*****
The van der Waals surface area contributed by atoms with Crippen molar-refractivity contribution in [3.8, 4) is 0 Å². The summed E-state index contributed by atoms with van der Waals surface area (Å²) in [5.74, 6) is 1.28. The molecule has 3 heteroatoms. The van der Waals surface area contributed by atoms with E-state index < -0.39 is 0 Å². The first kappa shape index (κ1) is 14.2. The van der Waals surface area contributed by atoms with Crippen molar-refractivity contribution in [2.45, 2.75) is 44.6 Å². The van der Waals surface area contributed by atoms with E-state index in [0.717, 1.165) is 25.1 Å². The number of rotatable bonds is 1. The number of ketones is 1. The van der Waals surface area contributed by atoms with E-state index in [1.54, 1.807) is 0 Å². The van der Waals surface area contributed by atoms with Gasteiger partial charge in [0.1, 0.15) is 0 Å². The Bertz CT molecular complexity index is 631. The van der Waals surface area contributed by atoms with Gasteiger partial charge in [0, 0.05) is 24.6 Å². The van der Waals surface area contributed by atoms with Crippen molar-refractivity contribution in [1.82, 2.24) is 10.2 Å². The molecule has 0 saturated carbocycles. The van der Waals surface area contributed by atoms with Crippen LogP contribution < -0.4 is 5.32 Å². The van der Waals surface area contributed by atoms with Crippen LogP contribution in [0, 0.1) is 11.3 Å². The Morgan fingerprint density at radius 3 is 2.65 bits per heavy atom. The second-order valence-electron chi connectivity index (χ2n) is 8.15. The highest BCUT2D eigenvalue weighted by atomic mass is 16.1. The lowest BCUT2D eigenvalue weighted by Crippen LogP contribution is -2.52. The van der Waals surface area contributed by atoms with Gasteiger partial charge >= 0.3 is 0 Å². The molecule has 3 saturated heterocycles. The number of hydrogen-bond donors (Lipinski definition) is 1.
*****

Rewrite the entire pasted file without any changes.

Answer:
The van der Waals surface area contributed by atoms with Crippen molar-refractivity contribution in [3.8, 4) is 0 Å². The summed E-state index contributed by atoms with van der Waals surface area (Å²) in [5.74, 6) is 1.28. The molecule has 3 heteroatoms. The van der Waals surface area contributed by atoms with E-state index < -0.39 is 0 Å². The first kappa shape index (κ1) is 14.2. The van der Waals surface area contributed by atoms with Crippen molar-refractivity contribution in [2.45, 2.75) is 44.6 Å². The van der Waals surface area contributed by atoms with E-state index in [0.717, 1.165) is 25.1 Å². The number of rotatable bonds is 1. The number of ketones is 1. The van der Waals surface area contributed by atoms with E-state index in [1.54, 1.807) is 0 Å². The van der Waals surface area contributed by atoms with Gasteiger partial charge in [0.1, 0.15) is 0 Å². The Bertz CT molecular complexity index is 631. The van der Waals surface area contributed by atoms with Gasteiger partial charge in [0, 0.05) is 24.6 Å². The van der Waals surface area contributed by atoms with Crippen molar-refractivity contribution in [1.82, 2.24) is 10.2 Å². The molecule has 0 saturated carbocycles. The van der Waals surface area contributed by atoms with Crippen LogP contribution < -0.4 is 5.32 Å². The van der Waals surface area contributed by atoms with Crippen LogP contribution in [0, 0.1) is 11.3 Å². The Morgan fingerprint density at radius 3 is 2.65 bits per heavy atom. The second-order valence-electron chi connectivity index (χ2n) is 8.15. The highest BCUT2D eigenvalue weighted by atomic mass is 16.1. The lowest BCUT2D eigenvalue weighted by Crippen LogP contribution is -2.52. The van der Waals surface area contributed by atoms with Gasteiger partial charge >= 0.3 is 0 Å². The molecule has 3 saturated heterocycles. The number of hydrogen-bond donors (Lipinski definition) is 1.